I spent some time this morning, while waiting for my dogs to shit, organizing my understanding of what’s going on with impeachment right now because it can be easy to lose track at the breakneck speed everything has been going.
As most of us know, the House took the official vote to formalize the impeachment yesterday. They didn’t have to legally, but they did it.
What that means is that it moves into a new form, and that official, on-the-record votes have been cast. Justin Amash, former Republican, now an independent, voted with Democrats. Two Democrats voted against it (Jeff Van Drew of NJ and Collin Peterson of MN).
It forced lawmakers to go on the record voting for or against the investigation - not impeachment itself. I’m not sure any of the Republicans’ election prospects are all that affected by the vote, but because Democrats represent more swing districts, theirs might be. I don’t think that was a good enough reason to not proceed, but it is a reality that we now must deal with.
The Constitution grants the House wide latitude to decide the rules governing the investigation, which was the argument early on for moving ahead with impeachment months and months ago. This is by far the most important outcome of the resolution vote. The biggies are:
- The inquiry will be governed by the House Intelligence Committee, led by Adam Schiff.
- They will now be holding public hearings.
- Normally, committee members all get 5 minutes to question a witness, use it for grandstanding, and no one learns anything. Under the new rules, Schiff can extend his own time to up to 45 minutes (as long as ranking member Devin Fucking Nunes gets the same courtesy). I wish they hadn’t have included that last part but it’s probably best for the appearance of fairness. Also, Schiff may do this multiple times.
This is significant because now witnesses cannot effectively filibuster through their time, and there won’t be constant interruptions.
Republicans, predictably, were super mad this was being done behind closed doors and said they needed to take the formal vote and did Pizza Gaetz, and then, even more predictably, are now super mad everything is going to be in public and think they should have never taken that vote. Whodathunk?!
I can’t keep track of who has testified and what they’ve said
Me neither, so I found this great and not-at-all-confusing summary (it’s a little confusing). You can categorize everything in that chart I linked, and here is it is showing only testimonies.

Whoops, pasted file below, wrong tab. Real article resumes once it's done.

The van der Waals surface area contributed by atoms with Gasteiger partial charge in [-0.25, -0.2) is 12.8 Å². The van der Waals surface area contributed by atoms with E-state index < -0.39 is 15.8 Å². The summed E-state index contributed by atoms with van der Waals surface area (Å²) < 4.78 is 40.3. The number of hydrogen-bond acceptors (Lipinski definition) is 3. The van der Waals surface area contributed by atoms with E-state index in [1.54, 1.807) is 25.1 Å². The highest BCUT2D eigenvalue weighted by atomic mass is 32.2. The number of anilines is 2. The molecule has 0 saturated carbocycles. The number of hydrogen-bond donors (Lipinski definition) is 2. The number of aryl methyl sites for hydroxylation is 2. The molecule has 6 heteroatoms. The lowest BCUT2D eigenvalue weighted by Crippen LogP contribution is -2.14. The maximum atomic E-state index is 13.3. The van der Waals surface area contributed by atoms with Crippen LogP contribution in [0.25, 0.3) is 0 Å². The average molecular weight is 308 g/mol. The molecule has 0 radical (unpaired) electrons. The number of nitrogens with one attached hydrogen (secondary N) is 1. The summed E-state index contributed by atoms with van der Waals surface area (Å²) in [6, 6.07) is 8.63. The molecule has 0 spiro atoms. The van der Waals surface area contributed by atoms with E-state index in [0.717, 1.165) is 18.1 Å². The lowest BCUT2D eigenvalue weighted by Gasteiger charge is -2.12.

There are a lot of players and it’s hard to keep track.
One big development is that yesterday, the first nearly-current (resigned on Wednesday) WH official testified. He corroborated that Trump has done the bad things, and that Sondland knew about the things he did, and that he was very worried and talked to some higher ups about it trying to decide what to do. Some dipshits decided one quote - “I want to be clear, I was not concerned that anything illegal was discussed,” - was super damning to the Democrats’ efforts. Everyone else with a brain knows that this guy is not actually in charge of what is illegal, and that none of this has to be illegal to impeach him!
John Bolton has said he will comply with a subpoena but will not come voluntarily, so maybe he’s not the hero we all
The overall situation is that there is a narrative coming to light of a long-term effort - going back way before The Phonecall - to extort Ukraine. Rudy Giuliani was running around pressuring people to fire the ambassador months and months ago. During a meeting in July, they tried to pressure the president of Ukraine to literally go on CNN and announce an investigation into Hunter Biden. Then The Phonecall.
And now, we speculate wildly!
What’s going to happen? Here’s what I think: Rumor has it (or maybe this has changed by now) that Democrats are saying they want to get this shit done quickly for GOD KNOWS WHY, but they will try and fail at this. The number of crimes they keep uncovering, while Trump is simultaneously committing more crimes, will prevent that from happening.
The Senate is already using the excuse that the election is right around the corner, so we shouldn’t do this at all. That’ll get worse the longer this goes on, but they’re already doing it so I don’t see why we cater to their stupid arguments.
The House will end up timing it so impeachment happens in the spring, and the Senate will try to get the trial done by the conventions in the summer. The House will vote to impeach with the bare minimum number of Democrats voting for it, to give the swing district Democrats cover. The Senate will vote to acquit because it will fall short of the very high number of votes it needs to remove him (67!), but it will not break along party lines. Vulnerable Republican Senators, depending on polling in their states, will vote to convict. Doug Jones and Kysten Sinema (at least) will vote to acquit.
I’ve said this before, but if the Republican establishment is going to abandon Trump, they’re going to do it very quickly so that they can move on before next year’s elections. The fact that we are not seeing that leads me to believe it won’t happen.
ETA - thanks to Ghost for this informative tweet thread: